OTTAWA — Spot a team a 22-0 lead and turn the ball over half a dozen times, and your chances for success will be pretty slim. Just ask the Ottawa Redblacks.
The Redblacks turned the ball over six times on Saturday and the Montreal Alouettes made them pay with a 32-15 win.
The Alouettes (8-7) clinched a CFL playoff berth with the victory. The Redblacks (4-11) saw their playoff hopes take a hit with the setback, but not all hope is lost. They must win their final three games and get some help.
“Different things that we definitely have to clean up offensively. I felt special teams and defensively we played a pretty solid game. A lot of that offensively falls on my shoulders,” Redblacks quarterback Dustin Crum said.
“Turnovers can change games and a lot of those were on me. I take responsibility and I have to wear that as a quarterback.”
Cody Fajardo threw for 178 yards and a touchdown for the Alouettes, while William Stanback ran for 85 yards and a touchdown.
Crum threw for 247 yards but had two interceptions and a fumble. Nick Arbuckle took over for the final series of the game and completed seven passes for 85 yards.
Trailing 22-0 heading into the fourth quarter, the Redblacks finally got on the board 27 seconds into the quarter with a one-run quarterback sneak by Tyrrell Pigrome, who took over from Crum for the short yardage play. Matt Domagala converted the major and the Redblacks trailed 22-7.
The Alouettes responded with a 48-yard field goal from David Cote just over two minutes later for a 25-7 lead. With just over seven minutes to play Shawn Lemon returned a Crum fumble 30 yards for a touchdown and a 32-7 lead.
“That’s all we wanted was a win and an opportunity to compete in the playoffs,” Lemon said, adding the defence had a solid afternoon.
“That’s what we preach. It all starts with Coach (defensive coordinator Noel) Thorpe. He has a great game plan for us week in and week out. We have the easy job, we just come out and execute. We want to keep coming out and getting better. It was a great team win.”
The Redblacks showed perseverance though with a 73-yard drive that ended in a four-yard touchdown run by Devonte Williams. Crum then found Shaq Evens in the end zone to complete the two-point conversion and cutting the lead to 32-15 with four minutes to play.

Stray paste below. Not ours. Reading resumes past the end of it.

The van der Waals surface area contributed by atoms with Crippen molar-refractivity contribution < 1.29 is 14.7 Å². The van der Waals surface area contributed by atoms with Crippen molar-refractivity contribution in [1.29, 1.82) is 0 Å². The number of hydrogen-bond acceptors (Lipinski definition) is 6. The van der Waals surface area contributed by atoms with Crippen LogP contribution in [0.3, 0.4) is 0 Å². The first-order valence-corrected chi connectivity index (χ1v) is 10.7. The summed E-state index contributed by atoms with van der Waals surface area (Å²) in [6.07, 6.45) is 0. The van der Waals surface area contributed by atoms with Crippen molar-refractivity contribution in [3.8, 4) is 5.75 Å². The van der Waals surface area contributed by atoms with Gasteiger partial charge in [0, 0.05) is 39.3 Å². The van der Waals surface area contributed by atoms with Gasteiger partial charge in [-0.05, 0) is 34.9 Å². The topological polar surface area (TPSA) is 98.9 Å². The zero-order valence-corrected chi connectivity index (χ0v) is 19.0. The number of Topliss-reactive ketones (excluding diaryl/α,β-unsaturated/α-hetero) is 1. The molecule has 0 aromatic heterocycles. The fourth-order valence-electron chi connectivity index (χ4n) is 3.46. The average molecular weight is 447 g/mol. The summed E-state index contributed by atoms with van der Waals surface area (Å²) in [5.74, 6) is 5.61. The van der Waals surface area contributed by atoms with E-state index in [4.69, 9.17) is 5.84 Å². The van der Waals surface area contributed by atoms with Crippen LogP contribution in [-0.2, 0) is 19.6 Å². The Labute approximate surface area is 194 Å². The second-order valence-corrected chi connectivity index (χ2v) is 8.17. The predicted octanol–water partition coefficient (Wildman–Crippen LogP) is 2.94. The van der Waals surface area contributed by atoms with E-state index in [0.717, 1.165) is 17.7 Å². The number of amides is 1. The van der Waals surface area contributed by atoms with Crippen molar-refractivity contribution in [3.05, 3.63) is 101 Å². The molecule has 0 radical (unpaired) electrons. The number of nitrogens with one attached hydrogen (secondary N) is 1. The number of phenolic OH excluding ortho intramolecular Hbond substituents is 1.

After the Redblacks failed to accomplish anything on the opening possession of the game, the Alouettes took the ball 80 yards on their opening series and capped the drive with a 25-yard touchdown run by Stanback at 5:19. The Cote extra point put the Alouettes up 7-0.
The Redblacks tried to respond with a big drive of their own and got as far as the Montreal 10-yard line. Unfortunately Crum was intercepted in the end zone by Reggie Stubblefield.
That was the only time the Redblacks had possession of the football on the Montreal side of the field in the first half.
“Grace to God and I just appreciate everybody, coaching staff, front office. All of that,” Stubblefield said.
“Great team effort all around. It’s what we preach and what we execute on, so that’s what’s going to show.”
The Alouettes went ahead 8-0 at 10:55 of the second quarter on a 46-yard punt single and in the final minute of the half Fajardo found Tyson Philpot in the end zone for a 19-yard touchdown pass. Cote’s extra point gave the Alouette a 15-0 lead at halftime.
The Redblacks had a strong drive going that took them deep into Montreal territory late into the third quarter. Unfortunately for them, Crum had his pass intercepted by Marc Antoine Dequoy, who returned the ball 108 yards for a pick-six.
“We were down a couple of times in the score zone and turned the ball over, which was a little disappointing,” Redblacks coach Bob Dyce said.
“We talked about competing right from the opening whistle right through to the end of the game. I don’t have an explanation for the slow start. We made a couple of errors and it was certainly disappointing.”
The Cote conversion gave the Alouettes a commanding 22-0 lead after three quarters.
The Redblacks and Alouettes will play each other on Oct. 9 in Montreal.
This report by The Canadian Press was first published Sept. 30, 2023.
Darren Desaulniers, The Canadian Press